Gaza flotilla: Israeli-Turkish trade 'unaffected'
Political tensions are high between Turkey and Israel after the Turkish prime minister called the Israeli commando attack on an aid ship heading for Gaza a "bloody massacre".
However, business relations between the two countries continue as normal.
In terms of volume, Turkey ranks number eight for Israeli trade after the two sides signed a free trade agreement in 2000.
"The business community is upset and a little concerned, but mutual trade is continuing," says the chairman of the Israeli-Turkish Business Council.
Meanwhile, Turkey's defence minister says that the current crisis with Israel would not cause any problems with the delivery of previously ordered unmanned aerial vehicles.
The total trade volume between the two countries in 2009 was $2.5bn, according to Turkey's state statistics institute.
Trade ranges from agriculture to military equipment to energy.
Some Israeli companies have joint ventures with Turkish manufacturing facilities, which enables them to export from Turkey to the world.
Those investments do not appear in the statistics on trade between the two countries, suggesting that economic ties between the two are possibly deeper than the figures indicate.
A lot of Israeli tourists also visit Turkey - although many have cancelled holidays because of advice from the Israeli government saying it is not now safe for them to travel there.
Menashe Carmon of the Israeli-Turkish Business Council says he does not envisage any major problems unless firms are dealing with a government company.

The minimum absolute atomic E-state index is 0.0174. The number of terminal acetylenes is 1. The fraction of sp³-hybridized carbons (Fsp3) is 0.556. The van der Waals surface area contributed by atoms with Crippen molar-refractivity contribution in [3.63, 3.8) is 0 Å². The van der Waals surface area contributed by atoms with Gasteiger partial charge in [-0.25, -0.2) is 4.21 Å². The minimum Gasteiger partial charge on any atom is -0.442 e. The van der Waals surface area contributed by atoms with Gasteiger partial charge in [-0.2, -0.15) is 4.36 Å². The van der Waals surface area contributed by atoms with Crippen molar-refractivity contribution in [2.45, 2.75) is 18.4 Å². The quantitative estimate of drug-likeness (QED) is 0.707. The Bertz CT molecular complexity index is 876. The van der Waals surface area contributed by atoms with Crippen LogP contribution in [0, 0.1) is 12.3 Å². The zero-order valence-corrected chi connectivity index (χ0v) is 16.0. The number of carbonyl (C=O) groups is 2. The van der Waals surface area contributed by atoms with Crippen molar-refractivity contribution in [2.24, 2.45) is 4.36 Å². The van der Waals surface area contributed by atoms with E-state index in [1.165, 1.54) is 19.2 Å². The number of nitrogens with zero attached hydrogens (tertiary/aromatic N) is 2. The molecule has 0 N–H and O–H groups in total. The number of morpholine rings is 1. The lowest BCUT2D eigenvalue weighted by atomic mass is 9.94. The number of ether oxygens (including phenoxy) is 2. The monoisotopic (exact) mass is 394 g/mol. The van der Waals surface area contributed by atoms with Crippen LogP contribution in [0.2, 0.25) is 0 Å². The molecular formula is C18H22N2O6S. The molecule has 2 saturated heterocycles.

"But in private talks, people who were positive towards Israeli policies have difficulties in understanding and accepting what has happened," he says.
"We are now at the peak of contention. I believe in a few weeks, things will be clearer and people will have a more moderate reaction," he maintains.
He feels certain that current events will not adversely affect or influence existing projects.
Turkey awarded a contract in 2005, ordering 10 drones from Israeli manufacturers Israel Aerospace Industries (IAI) and Elbit.
In January, Turkish officials said Israel would send four Heron unmanned aerial vehicles (UAVs) to Turkey in March.
The remainder of the order for 10 Herons are set to arrive in Turkey by the end of 2010.
"We expect the remaining Herons to be delivered in June or July," Turkey's National Defence Minister Vecdi Gonul says.
Meanwhile, the Free Gaza Movement is sending two more boats to Gaza and they are expected to arrive in region by Thursday.